While awaiting sentencing for an illegal income tax scheme, a Prior Lake couple violated the conditions of their release by helping counsel clients at their Bloomington accounting and tax-preparation business, a federal judge ruled Monday.
After a daylong hearing Monday, U.S. District Judge David S. Doty ordered Ornella Angelina Hammerschmidt to be held in jail until her sentencing, stating she may have committed "another federal offense" by assisting an undercover IRS agent to file a fraudulent tax return in February.
Doty placed her husband, Mark Hammerschmidt, on home monitoring with orders to cut ties with Pro Tax RX, the business that he ran with his wife.
The couple pleaded guilty in November to charges that stemmed from a lengthy investigation of their immigration services and tax preparation business, American Group US Inc., which operated from offices in Shakopee and Winter Garden, Fla.
Mark Hammerschmidt faces up to nine years in prison and must pay $1.8 million in restitution.
Ornella Hammerschmidt, a native of Venezuela, faces up to 21 months in prison, $45,000 in restitution and possible immigration sanctions.
Doty said that in 29 years as a judge, he had never presided over such a complex evidentiary hearing on whether to revoke a defendant's conditional release pending sentencing.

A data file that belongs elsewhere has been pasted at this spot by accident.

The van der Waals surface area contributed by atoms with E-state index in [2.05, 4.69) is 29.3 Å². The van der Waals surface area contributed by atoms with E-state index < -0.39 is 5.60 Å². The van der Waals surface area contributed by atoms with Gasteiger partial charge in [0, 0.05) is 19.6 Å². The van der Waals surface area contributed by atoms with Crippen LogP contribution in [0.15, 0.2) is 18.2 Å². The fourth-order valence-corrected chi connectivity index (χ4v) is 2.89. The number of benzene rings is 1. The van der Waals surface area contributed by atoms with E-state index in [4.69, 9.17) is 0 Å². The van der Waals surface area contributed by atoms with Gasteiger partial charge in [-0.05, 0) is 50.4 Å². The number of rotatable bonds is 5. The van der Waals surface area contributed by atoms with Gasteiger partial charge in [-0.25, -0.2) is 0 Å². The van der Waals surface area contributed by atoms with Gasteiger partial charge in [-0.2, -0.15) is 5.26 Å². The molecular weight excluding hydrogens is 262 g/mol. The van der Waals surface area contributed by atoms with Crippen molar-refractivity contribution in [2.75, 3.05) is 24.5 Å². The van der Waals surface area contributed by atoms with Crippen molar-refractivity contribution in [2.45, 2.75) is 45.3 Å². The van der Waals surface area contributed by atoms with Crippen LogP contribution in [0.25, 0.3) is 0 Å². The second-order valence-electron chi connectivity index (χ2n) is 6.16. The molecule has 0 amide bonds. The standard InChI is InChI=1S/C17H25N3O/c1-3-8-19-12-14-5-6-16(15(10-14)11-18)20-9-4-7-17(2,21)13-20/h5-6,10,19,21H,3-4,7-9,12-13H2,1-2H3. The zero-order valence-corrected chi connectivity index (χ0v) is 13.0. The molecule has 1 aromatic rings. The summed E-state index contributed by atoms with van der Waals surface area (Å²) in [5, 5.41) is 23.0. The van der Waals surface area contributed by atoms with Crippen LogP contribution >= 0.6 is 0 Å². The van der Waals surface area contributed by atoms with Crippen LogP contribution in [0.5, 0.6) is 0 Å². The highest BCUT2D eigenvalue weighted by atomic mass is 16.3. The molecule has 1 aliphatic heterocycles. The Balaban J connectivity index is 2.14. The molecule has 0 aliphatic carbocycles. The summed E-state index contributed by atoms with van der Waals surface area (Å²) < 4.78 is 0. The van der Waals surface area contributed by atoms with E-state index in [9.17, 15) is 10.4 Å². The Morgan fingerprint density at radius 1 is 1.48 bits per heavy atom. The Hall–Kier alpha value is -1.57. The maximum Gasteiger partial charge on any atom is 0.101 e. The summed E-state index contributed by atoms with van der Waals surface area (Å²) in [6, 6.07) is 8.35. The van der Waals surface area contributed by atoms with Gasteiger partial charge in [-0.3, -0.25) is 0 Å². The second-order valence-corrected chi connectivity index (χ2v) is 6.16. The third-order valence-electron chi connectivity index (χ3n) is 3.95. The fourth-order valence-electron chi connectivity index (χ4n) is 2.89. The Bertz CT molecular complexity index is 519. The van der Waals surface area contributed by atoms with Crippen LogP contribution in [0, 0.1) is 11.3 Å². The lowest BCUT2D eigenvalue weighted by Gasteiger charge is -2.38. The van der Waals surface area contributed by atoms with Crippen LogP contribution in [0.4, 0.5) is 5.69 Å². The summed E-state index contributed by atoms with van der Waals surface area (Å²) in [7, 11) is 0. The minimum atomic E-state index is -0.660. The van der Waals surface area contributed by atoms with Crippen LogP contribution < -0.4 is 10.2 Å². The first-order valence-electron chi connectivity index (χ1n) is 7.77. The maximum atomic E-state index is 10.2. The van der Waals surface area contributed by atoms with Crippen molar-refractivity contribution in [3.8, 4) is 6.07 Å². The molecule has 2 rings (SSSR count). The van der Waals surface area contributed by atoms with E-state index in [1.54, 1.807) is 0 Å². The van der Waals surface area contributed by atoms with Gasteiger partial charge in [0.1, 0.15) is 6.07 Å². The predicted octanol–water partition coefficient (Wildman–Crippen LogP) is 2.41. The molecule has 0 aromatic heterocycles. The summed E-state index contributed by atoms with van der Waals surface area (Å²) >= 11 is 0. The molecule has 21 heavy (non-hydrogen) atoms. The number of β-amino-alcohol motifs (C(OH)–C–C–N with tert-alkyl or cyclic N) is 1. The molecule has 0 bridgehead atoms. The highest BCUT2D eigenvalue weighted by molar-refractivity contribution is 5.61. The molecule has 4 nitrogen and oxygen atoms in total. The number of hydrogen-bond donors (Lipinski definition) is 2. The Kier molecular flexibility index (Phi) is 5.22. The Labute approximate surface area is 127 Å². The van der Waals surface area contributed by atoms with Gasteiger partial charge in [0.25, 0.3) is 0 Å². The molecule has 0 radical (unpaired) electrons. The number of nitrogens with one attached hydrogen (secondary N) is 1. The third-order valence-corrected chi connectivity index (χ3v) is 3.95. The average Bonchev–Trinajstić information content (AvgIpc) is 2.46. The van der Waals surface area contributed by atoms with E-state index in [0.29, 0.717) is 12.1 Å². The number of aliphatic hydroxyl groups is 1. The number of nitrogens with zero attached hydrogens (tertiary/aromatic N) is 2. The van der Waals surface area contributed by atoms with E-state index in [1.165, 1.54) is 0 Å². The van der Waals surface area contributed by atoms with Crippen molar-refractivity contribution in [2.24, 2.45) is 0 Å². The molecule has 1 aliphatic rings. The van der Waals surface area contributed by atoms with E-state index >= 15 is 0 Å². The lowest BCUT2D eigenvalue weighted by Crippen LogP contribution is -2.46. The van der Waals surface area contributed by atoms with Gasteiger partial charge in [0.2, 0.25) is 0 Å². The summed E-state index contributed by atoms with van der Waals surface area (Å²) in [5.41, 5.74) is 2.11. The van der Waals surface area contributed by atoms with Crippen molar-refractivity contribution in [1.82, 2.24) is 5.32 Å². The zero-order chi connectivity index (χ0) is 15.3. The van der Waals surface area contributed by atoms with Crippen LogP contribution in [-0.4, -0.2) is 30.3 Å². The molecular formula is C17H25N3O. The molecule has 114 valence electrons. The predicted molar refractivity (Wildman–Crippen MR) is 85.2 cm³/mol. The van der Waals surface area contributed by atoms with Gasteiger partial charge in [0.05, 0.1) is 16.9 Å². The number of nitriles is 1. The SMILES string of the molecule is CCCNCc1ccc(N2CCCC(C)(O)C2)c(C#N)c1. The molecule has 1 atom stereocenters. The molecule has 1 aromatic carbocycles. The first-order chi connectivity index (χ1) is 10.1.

Marissa Pitzen, an IRS agent who coordinates criminal investigations into tax-refund fraud, testified that the Hammerschmidts had been under investigation for many years over questionable tax-preparation practices.
Pitzen said an inquiry from a Star Tribune reporter and others about the Hammerschmidts' activities at Pro Tax prompted the agency to review the tax returns filed from their Bloomington business. The data analysis led to the undercover operation.
Defense attorney Jean Brandl, representing Ornella Hammerschmidt, called two Pro Tax employees to testify that they had never seen the defendants counseling tax customers. They said the couple confined their activities to accounting and payroll activities, which Brandl argued were allowed under the terms of their release.
Ornella Hammerschmidt said she had misunderstood the conditions of pre-sentencing release and begged Doty to let her go home to care for her 10- and 12-year-old children.
"This shouldn't be my last chance," she said.